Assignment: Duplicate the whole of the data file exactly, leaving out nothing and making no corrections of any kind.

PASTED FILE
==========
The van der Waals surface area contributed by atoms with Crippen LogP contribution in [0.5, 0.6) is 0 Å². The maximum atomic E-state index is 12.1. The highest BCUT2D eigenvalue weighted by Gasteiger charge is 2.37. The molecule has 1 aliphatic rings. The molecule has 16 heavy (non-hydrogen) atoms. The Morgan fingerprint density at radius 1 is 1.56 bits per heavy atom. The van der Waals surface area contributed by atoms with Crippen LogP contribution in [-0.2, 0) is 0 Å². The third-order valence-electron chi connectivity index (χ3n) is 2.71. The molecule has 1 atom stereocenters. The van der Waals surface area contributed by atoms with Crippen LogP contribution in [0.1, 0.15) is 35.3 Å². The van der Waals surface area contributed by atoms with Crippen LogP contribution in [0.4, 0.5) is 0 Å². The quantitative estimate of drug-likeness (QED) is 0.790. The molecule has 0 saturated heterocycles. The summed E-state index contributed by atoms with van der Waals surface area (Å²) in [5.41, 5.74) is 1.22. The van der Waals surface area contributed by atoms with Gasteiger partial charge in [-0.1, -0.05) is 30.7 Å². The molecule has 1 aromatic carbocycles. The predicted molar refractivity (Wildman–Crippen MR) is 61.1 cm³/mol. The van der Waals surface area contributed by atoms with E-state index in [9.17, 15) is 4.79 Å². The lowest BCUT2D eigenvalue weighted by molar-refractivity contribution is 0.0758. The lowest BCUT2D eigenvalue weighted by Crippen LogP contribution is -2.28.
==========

The van der Waals surface area contributed by atoms with Crippen LogP contribution in [0.5, 0.6) is 0 Å². The maximum atomic E-state index is 12.1. The highest BCUT2D eigenvalue weighted by Gasteiger charge is 2.37. The molecule has 1 aliphatic rings. The molecule has 16 heavy (non-hydrogen) atoms. The Morgan fingerprint density at radius 1 is 1.56 bits per heavy atom. The van der Waals surface area contributed by atoms with Crippen LogP contribution in [-0.2, 0) is 0 Å². The third-order valence-electron chi connectivity index (χ3n) is 2.71. The molecule has 1 atom stereocenters. The van der Waals surface area contributed by atoms with Crippen LogP contribution in [0.1, 0.15) is 35.3 Å². The van der Waals surface area contributed by atoms with Crippen LogP contribution in [0.4, 0.5) is 0 Å². The quantitative estimate of drug-likeness (QED) is 0.790. The molecule has 0 saturated heterocycles. The summed E-state index contributed by atoms with van der Waals surface area (Å²) in [5.41, 5.74) is 1.22. The van der Waals surface area contributed by atoms with Gasteiger partial charge in [-0.1, -0.05) is 30.7 Å². The molecule has 1 aromatic carbocycles. The predicted molar refractivity (Wildman–Crippen MR) is 61.1 cm³/mol. The van der Waals surface area contributed by atoms with E-state index in [9.17, 15) is 4.79 Å². The lowest BCUT2D eigenvalue weighted by molar-refractivity contribution is 0.0758. The lowest BCUT2D eigenvalue weighted by Crippen LogP contribution is -2.28.